When you look at two things that are incredibly important – fit and production – Tucker wins this one by a landslide. He slides in perfectly with our Core Four on the defensive end, providing the defense on SF’s and the rebounding that unit needs to allow everyone to play where they are comfortable and effective. On offense, he provides the spot up shooting, particularly from the corner, that this unit was also lacking last year when it had Aminu on the court. I have said it before and I will say it again – if you were to create the perfect role player to insert into the lineup with the Core Four, he would look a lot like PJ Tucker. Meanwhile, Sefolosha either will be forced to defend a position he is not used to defending or will be the reason that Tyreke has to defend out of position. Now, if he was a knock down shooter on the other end, then I might be able to swallow that bullet, but he was terrible on the offensive end this past season.

So, what am I getting if I add Sefolosha to this team? Maybe I get a defensive minded guard off the bench who can spell Holiday and Evans, which wouldn’t be terrible if I didn’t already have that in Austin Rivers. You add Sefolosha to this team, and he will eventually end up where he did this last season – on the end of the bench, unable to get off because he is not needed on defense and is a black hole on offense. Personally, I will pay the extra $1.3 million a year to grab a guy who will have an impact on the court, not just a seat on the bench.

Thabo Sefolosha (3 Years and $12 million)

by Ryan Schwan

And now we come to PJ Tucker, the flavor of the hour.  He’s the sexy new thing – the scrappy youngin’ who joined a team with no expectations and helped propel it heights unexpected and wonderful.  He’s the guy no one wanted, but who worked hard, made good, and is the latest incarnation of Rudy.  Great story! I love it too!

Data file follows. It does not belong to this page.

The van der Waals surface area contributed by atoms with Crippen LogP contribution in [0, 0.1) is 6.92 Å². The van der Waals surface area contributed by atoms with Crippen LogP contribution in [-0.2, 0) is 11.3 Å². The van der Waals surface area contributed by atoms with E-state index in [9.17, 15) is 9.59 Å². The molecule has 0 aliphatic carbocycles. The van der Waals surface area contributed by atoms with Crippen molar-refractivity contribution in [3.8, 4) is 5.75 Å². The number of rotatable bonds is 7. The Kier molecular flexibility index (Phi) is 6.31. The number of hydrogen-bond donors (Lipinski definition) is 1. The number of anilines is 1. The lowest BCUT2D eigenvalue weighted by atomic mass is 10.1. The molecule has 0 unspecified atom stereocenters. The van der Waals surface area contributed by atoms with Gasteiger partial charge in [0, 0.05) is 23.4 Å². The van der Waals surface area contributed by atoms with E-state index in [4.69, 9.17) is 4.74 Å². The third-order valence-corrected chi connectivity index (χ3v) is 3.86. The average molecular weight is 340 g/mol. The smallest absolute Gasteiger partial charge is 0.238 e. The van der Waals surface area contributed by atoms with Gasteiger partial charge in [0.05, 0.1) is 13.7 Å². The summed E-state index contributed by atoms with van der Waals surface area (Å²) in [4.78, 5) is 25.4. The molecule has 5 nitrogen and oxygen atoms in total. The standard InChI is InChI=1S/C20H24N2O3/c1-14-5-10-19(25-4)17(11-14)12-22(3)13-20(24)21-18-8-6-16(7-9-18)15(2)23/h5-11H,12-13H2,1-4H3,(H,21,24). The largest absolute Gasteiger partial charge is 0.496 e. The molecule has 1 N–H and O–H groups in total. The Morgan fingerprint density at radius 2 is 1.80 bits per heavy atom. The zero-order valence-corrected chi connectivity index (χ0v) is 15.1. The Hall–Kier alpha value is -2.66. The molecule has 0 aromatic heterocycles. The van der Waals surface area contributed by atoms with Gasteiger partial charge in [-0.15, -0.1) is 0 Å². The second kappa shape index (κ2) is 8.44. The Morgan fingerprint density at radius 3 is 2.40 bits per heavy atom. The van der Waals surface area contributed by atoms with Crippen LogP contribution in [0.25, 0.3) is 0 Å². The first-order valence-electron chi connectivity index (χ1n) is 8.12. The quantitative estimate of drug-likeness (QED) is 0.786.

But check your emotion at the door now, my friends.  We are team-building here, not trying to have an after school special.  So Goran Dragic led PJ and the upstart Suns to a surprise season.  Now turn your attention about 1000 miles to the east, where unheralded and unremembered, there was another wing player who was doing the same things for his team.  Except his team made the playoffs.  Except his team had a top 5 defense.  Except his team made him guard the most skilled sorts of players – guards. Westbrook getting killed?  Call Thabo!  Reggie Jackson’s speed not up to the task?  Call Thabo!  Ibaka in foul trouble due to porous perimeter defense?  Call Thabo!

And guess what?  He’s been doing that for years now.  PJ?  His team was purely mediocre defensively.  He’s been a starter for exactly one season.  And despite that, you need to remember PJ is only one year and 3 days younger than Thabo.  Oh, and lest I forget, he’s more expensive than Thabo, pulling in the dangerous “Mid Level’ style salary.  Remember this team trying to ditch Posey and Peterson not too long ago?  Can you remember a mid-level contract that was good through its entire life?  Can you remember a team signing a player who will be 29 years old, paying him 5+ mil a year, and it turning out well for the team doing the signing?  Ever?

It’s a dangerous combination, my friends.

Especially when you recognize PJ was just not the defender Thabo was last year.  Thabo was a better defender in isolation.  Thabo was a better defender on screens.  Thabo was a better defender on pick and roll ball handlers.  Tucker only advantages were a slight edge on spot up defense – and defending the post.  But what do we want our perimeter defensive ace to be defending anyways?  The guy with the ball, right?  In that case, Thabo is better.  So why would you pick the worse defender on a team that desperately needs defense?

Even on the flip side, Thabo remains better.  Thabo has shot better on average from deep over his last couple seasons (37.6%) than PJ Tucker (35.4%), and his career best year (.439) blows away Tuckers best (.376).  Oh and need I mention that Thabo has years and years of playoff experience?  PJ has played, well, zero NBA playoff games. Why would we be choosing PJ Tucker again?

Don’t.  Choose Thabo.